Explore the Four Elements of Emotional Intelligence
After completing this unit, you’ll be able to:
- Explain the benefits of emotional intelligence.
- Define the four elements of emotional intelligence.
- Practice the 6-second rule to regulate your emotional response to challenging situations.
Get Started with Emotional Intelligence
In this module, you learn what emotional intelligence (EI) is and how improving self-awareness and self-management can help you be more successful. Throughout, you find several exercises and reflections developed by Arizona State University (ASU), designed to help you practice and become more aware of your EI.
What Is Emotional Intelligence?
Over time, there has been a cultural focus on the left side of the brain—the analytical, rational, logical side. This is especially true in business. As humans, however, we are not only rational, logical beings—we’re also emotional, creative, and artistic.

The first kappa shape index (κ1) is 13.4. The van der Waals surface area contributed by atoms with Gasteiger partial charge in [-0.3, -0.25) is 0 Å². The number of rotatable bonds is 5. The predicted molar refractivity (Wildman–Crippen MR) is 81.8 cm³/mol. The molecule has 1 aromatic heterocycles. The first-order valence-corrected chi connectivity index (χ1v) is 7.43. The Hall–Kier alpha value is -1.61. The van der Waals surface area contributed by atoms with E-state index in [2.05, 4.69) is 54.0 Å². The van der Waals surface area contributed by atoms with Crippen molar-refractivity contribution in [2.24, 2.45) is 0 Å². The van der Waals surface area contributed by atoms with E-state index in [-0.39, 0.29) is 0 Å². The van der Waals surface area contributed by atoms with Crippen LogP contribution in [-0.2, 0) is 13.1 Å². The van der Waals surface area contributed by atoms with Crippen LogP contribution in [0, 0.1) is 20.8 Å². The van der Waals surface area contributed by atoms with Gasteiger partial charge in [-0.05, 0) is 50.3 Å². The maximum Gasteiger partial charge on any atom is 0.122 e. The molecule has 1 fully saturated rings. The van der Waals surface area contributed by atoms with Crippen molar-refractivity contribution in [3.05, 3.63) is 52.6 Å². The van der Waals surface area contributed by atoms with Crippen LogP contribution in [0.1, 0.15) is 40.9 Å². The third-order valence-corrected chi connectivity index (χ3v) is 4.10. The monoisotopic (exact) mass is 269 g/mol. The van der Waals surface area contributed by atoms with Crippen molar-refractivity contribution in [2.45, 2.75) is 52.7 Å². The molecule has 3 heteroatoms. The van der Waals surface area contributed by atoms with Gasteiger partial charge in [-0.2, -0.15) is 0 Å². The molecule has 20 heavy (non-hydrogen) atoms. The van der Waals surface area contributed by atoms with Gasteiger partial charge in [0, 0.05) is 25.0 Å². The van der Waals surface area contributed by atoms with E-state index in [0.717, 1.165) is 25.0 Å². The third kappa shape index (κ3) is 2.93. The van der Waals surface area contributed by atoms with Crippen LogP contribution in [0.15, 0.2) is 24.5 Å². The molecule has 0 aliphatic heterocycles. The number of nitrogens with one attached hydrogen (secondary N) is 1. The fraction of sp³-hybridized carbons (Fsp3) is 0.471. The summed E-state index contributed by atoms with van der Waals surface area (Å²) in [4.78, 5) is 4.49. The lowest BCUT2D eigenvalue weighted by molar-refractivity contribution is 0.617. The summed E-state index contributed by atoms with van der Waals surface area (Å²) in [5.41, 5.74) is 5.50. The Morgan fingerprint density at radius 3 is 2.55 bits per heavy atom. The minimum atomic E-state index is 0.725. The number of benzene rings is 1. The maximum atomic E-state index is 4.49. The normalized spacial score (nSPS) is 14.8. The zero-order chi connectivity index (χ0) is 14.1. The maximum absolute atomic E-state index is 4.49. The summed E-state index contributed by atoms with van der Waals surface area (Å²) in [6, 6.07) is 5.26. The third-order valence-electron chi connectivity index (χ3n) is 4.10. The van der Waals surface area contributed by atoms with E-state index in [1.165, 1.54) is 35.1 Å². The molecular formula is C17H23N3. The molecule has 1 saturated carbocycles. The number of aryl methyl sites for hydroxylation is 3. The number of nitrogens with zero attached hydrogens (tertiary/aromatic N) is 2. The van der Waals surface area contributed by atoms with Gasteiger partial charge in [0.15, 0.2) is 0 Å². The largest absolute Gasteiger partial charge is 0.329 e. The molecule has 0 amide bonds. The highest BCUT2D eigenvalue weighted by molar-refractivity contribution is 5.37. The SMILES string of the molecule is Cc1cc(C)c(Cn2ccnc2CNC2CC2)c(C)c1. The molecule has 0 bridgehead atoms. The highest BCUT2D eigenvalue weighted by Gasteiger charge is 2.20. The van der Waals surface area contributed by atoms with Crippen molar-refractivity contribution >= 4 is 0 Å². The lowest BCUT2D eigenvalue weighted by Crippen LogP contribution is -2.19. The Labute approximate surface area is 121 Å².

The emotional, creative, and artistic aspects are governed by the right side of the brain. Each side controls different aspects of who we are, so it makes sense to bring those two sides into some form of balance.
Developing your understanding and application of EI skills does not mean that you will suddenly find yourself in a workplace filled with disruptive displays of emotion. It’s about being more aware of the other half of your brain, and how it impacts you. It's about recognizing your emotions and expressing them appropriately. And it's about becoming more open to what is happening to others and demonstrating genuine empathy for them.
Know the Four Elements of EI
EI can be broken down into four essential elements, per this handy table. We dive deeper into self-awareness and self-management in this module. You learn about empathy and skilled relationships in the next badge, Relationship Building.
The ability to read and understand your emotions, and recognize their impact on work or relationships.
The ability to keep disruptive emotions and impulses under control, to maintain standards of honesty and integrity, and to maintain flexibility in adapting to change.
The ability to recognize and understand others’ emotions, and take active interest in their concerns.